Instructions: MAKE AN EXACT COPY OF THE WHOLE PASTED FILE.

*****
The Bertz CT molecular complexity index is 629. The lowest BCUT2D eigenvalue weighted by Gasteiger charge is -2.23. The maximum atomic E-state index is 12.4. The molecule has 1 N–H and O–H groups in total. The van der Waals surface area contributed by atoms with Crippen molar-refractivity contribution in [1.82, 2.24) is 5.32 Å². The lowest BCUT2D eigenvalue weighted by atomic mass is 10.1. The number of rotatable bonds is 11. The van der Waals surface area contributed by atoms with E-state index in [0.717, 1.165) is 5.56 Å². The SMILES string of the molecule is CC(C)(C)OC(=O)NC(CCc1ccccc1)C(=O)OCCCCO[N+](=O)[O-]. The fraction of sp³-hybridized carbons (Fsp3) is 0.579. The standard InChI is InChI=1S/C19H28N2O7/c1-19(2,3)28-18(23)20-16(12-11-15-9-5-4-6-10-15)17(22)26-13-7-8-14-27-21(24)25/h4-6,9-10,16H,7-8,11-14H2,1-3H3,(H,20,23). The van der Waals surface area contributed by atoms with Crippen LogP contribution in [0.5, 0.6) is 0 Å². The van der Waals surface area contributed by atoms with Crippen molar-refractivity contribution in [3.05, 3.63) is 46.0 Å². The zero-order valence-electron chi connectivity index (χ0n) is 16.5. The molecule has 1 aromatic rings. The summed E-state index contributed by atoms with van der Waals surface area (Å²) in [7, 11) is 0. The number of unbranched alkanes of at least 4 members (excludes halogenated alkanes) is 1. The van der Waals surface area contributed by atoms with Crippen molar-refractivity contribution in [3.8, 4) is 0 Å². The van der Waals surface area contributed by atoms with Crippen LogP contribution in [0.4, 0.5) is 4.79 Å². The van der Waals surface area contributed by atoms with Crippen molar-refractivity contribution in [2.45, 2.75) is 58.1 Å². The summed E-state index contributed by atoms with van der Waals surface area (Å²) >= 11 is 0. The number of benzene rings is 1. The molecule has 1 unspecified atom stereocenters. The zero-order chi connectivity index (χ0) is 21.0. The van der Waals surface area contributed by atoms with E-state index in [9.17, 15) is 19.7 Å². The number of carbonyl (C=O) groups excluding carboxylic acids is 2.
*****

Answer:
The Bertz CT molecular complexity index is 629. The lowest BCUT2D eigenvalue weighted by Gasteiger charge is -2.23. The maximum atomic E-state index is 12.4. The molecule has 1 N–H and O–H groups in total. The van der Waals surface area contributed by atoms with Crippen molar-refractivity contribution in [1.82, 2.24) is 5.32 Å². The lowest BCUT2D eigenvalue weighted by atomic mass is 10.1. The number of rotatable bonds is 11. The van der Waals surface area contributed by atoms with E-state index in [0.717, 1.165) is 5.56 Å². The SMILES string of the molecule is CC(C)(C)OC(=O)NC(CCc1ccccc1)C(=O)OCCCCO[N+](=O)[O-]. The fraction of sp³-hybridized carbons (Fsp3) is 0.579. The standard InChI is InChI=1S/C19H28N2O7/c1-19(2,3)28-18(23)20-16(12-11-15-9-5-4-6-10-15)17(22)26-13-7-8-14-27-21(24)25/h4-6,9-10,16H,7-8,11-14H2,1-3H3,(H,20,23). The van der Waals surface area contributed by atoms with Crippen LogP contribution in [0.5, 0.6) is 0 Å². The van der Waals surface area contributed by atoms with Crippen molar-refractivity contribution in [3.05, 3.63) is 46.0 Å². The zero-order valence-electron chi connectivity index (χ0n) is 16.5. The molecule has 1 aromatic rings. The summed E-state index contributed by atoms with van der Waals surface area (Å²) in [7, 11) is 0. The number of unbranched alkanes of at least 4 members (excludes halogenated alkanes) is 1. The van der Waals surface area contributed by atoms with Crippen molar-refractivity contribution in [3.8, 4) is 0 Å². The van der Waals surface area contributed by atoms with Crippen LogP contribution in [0.4, 0.5) is 4.79 Å². The van der Waals surface area contributed by atoms with Crippen molar-refractivity contribution in [2.45, 2.75) is 58.1 Å². The summed E-state index contributed by atoms with van der Waals surface area (Å²) >= 11 is 0. The number of benzene rings is 1. The molecule has 1 unspecified atom stereocenters. The zero-order chi connectivity index (χ0) is 21.0. The van der Waals surface area contributed by atoms with E-state index in [9.17, 15) is 19.7 Å². The number of carbonyl (C=O) groups excluding carboxylic acids is 2.